In the novel A Clockwork Orange, the freedom to choose is shown to be a vital, recurring theme that gradually evolves as the novel progresses. Throughout the first six chapters of the novel, Alex asserts his free will by choosing a course of wickedness. He is subsequently arrested in chapter 7 of part one of the novel, when he is caught red-handed in the middle of committing a crime and is taken to prison. In prison, Alex learns about the Ludovico's Technique, a method that robs the subject of his/her will to choose but grants the subject's release and freedom. Alex's one and only friend in prison, the chaplain, cautions Alex of the treatment, emphasizing the fact that he will "Never again ... have the desire to commit acts of violence or to
Fite, S. 1997. Analysis and interpretation of Anthony Burgess a clockwork orange. http://www.beaconlc.org/ctech/stuwork/interp.htm Date of access: 16 Oct. 2015.
Ethics and morality to some individuals seem to be an idea that is just blurred in their mind of judgment. As if, it is a foreign concept that is incomprehensible due to how abstract their level of thinking is. Back in 1972, Stanley Kubrick adapted the novel A Clockwork Orange into a film whose contents and motifs could make even the most unwavering squeal and squirm. However, the mind of Alex in the film is a marvel in itself to where delving deep into his mental being and his thought processes are enough to recommend a viewing if not for the fact that the legend Stanley Kubrick directed the work. It's the conditioning that Alex goes through and his psyche that needs a thorough analysis to fully grasp the stories intent towards the viewer.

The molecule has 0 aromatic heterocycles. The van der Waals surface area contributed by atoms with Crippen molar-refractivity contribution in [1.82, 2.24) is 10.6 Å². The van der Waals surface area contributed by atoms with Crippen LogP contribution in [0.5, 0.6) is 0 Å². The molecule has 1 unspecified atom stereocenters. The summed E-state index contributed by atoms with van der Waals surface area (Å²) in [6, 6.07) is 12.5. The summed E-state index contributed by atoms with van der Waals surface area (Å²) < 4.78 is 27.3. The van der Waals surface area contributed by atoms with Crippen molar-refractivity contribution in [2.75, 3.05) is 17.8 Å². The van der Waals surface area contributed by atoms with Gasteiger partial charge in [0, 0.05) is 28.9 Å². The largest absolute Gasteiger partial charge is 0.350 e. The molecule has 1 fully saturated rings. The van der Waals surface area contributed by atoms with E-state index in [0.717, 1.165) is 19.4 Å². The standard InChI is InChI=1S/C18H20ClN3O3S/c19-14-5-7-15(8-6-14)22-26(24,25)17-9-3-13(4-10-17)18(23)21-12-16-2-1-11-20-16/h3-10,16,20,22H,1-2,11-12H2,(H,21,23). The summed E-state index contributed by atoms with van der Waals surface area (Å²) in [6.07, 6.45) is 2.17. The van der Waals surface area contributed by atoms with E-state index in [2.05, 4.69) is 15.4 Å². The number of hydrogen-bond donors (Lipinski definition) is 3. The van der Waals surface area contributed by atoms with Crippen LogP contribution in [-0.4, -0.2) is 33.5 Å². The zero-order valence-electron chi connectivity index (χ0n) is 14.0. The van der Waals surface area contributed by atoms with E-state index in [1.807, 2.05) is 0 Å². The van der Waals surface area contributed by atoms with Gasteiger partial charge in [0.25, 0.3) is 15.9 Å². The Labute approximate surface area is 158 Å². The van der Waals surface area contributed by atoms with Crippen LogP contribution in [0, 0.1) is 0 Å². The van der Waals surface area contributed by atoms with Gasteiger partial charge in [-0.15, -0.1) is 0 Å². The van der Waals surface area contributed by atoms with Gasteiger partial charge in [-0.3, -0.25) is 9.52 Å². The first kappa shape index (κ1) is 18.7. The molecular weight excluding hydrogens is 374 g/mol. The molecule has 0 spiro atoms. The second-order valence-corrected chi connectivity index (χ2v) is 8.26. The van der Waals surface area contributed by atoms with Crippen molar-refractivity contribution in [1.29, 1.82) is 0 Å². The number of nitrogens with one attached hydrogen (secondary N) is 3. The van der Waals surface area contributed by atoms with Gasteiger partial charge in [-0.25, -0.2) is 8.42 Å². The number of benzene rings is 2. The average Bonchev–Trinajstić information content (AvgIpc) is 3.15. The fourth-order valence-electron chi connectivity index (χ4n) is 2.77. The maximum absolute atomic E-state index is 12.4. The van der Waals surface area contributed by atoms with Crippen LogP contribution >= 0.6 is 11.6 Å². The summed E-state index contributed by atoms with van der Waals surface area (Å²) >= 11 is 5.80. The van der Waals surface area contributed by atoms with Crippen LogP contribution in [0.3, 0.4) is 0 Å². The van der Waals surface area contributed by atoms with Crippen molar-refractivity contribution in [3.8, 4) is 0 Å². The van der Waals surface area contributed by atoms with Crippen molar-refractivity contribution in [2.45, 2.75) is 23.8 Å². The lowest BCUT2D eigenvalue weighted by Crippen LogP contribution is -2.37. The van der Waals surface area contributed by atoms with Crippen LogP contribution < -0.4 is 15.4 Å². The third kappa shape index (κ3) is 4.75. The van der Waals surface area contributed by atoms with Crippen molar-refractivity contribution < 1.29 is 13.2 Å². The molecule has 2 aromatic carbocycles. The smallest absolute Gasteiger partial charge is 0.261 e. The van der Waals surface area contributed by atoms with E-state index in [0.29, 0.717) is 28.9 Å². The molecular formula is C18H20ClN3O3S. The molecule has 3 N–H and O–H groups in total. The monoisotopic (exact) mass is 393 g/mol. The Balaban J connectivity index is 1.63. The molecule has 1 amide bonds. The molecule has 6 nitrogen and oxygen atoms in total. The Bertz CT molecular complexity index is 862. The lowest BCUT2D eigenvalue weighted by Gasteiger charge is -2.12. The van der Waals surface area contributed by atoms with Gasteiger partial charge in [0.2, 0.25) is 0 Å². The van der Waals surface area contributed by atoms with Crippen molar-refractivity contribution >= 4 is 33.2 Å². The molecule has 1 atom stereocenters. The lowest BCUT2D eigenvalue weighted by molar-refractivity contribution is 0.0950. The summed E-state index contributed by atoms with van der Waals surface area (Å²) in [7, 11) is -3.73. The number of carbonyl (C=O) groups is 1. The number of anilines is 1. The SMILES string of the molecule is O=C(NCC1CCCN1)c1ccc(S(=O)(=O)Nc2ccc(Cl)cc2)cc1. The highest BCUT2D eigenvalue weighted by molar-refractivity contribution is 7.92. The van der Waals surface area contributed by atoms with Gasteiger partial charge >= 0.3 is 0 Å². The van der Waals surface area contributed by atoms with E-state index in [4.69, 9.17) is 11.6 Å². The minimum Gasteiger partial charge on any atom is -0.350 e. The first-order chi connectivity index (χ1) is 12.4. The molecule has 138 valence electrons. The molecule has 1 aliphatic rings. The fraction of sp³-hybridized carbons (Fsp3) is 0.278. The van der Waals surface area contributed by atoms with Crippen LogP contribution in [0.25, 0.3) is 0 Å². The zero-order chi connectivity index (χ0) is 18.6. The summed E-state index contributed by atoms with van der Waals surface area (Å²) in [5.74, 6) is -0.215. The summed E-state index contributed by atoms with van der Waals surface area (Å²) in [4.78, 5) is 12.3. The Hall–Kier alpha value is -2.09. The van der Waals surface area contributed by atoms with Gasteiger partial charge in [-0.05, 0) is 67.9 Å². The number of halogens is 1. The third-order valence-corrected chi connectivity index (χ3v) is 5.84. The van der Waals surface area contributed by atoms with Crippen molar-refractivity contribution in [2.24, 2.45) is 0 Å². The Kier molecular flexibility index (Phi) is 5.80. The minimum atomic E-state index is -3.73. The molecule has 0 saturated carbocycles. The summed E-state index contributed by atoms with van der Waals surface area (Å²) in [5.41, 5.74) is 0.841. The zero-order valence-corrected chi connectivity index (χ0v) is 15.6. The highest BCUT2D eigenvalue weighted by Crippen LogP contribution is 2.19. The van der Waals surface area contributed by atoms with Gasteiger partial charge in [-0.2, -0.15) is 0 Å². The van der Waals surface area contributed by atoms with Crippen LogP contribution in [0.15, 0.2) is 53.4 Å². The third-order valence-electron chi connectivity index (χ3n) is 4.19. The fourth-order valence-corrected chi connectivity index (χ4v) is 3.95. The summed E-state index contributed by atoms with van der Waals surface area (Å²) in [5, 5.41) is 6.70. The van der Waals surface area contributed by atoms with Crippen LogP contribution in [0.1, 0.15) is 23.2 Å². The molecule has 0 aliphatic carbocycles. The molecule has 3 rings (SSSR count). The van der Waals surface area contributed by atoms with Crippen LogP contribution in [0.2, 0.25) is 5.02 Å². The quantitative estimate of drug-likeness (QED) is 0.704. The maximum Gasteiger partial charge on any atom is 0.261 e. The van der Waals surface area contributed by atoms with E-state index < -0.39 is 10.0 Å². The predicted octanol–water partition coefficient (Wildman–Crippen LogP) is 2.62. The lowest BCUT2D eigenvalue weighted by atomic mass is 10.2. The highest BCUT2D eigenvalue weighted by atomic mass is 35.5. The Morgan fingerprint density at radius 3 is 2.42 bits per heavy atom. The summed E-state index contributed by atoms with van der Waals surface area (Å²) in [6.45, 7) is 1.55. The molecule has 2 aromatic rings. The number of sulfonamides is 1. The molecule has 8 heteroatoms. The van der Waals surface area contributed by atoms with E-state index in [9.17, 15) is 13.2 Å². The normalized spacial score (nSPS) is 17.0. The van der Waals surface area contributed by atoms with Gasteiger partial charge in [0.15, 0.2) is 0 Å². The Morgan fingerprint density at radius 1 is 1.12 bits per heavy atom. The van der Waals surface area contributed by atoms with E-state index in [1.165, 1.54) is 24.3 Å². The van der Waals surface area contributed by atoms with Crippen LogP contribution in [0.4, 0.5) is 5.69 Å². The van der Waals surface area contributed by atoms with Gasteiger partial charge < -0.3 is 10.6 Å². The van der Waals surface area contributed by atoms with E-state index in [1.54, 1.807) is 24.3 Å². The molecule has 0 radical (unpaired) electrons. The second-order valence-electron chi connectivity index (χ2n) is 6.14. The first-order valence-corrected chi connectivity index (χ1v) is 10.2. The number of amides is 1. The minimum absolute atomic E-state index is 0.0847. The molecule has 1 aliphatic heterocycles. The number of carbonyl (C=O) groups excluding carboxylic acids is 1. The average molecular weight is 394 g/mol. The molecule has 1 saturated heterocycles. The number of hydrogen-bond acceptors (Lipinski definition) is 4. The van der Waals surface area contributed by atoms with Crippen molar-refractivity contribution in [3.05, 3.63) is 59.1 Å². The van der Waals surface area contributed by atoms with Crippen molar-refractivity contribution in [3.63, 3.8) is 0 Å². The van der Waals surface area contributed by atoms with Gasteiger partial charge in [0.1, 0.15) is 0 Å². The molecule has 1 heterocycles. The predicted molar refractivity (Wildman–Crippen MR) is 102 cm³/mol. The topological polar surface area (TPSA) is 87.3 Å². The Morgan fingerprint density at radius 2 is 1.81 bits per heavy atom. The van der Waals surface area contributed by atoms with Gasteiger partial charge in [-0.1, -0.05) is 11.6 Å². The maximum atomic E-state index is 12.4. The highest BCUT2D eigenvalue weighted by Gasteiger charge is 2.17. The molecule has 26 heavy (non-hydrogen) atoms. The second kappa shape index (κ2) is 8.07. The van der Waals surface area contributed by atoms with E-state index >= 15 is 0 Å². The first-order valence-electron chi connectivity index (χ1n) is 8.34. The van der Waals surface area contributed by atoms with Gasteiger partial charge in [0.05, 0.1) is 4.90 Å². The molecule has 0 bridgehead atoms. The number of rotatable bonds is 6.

Though our human nature is to be good, Alex is the complete opposite. Alex is suddenly backstabbed by his companions while robbing a woman’s house, who he murdered that night. Alex was sent to Jail and sentenced to 4 years in prison. He soon found out about
The freedom of choice and the rehabilitating form of corrections secures the domain of “ A Clockwork Orange” by Burgess. It produces the question about a mans free will and the ability to choose ones destiny good or evil.
What becomes of a man stripped of his free will? Does he continue to be a man, or does he cease? These are questions that Anthony Burgess tries to answer. Written in the middle of Burgess’ writing career, A Clockwork Orange was a reflection of a youth subculture of violence and terrorization that was beginning to emerge in the early 1960s. The novel follows Alex, a young hoodlum who is arrested for his violent acts towards the citizens of London. While incarcerated, Alex undergoes a technique in which his free will towards acts of a barbaric - or even harmless - nature is taken from him, then is forced to face the world once more as a machine-like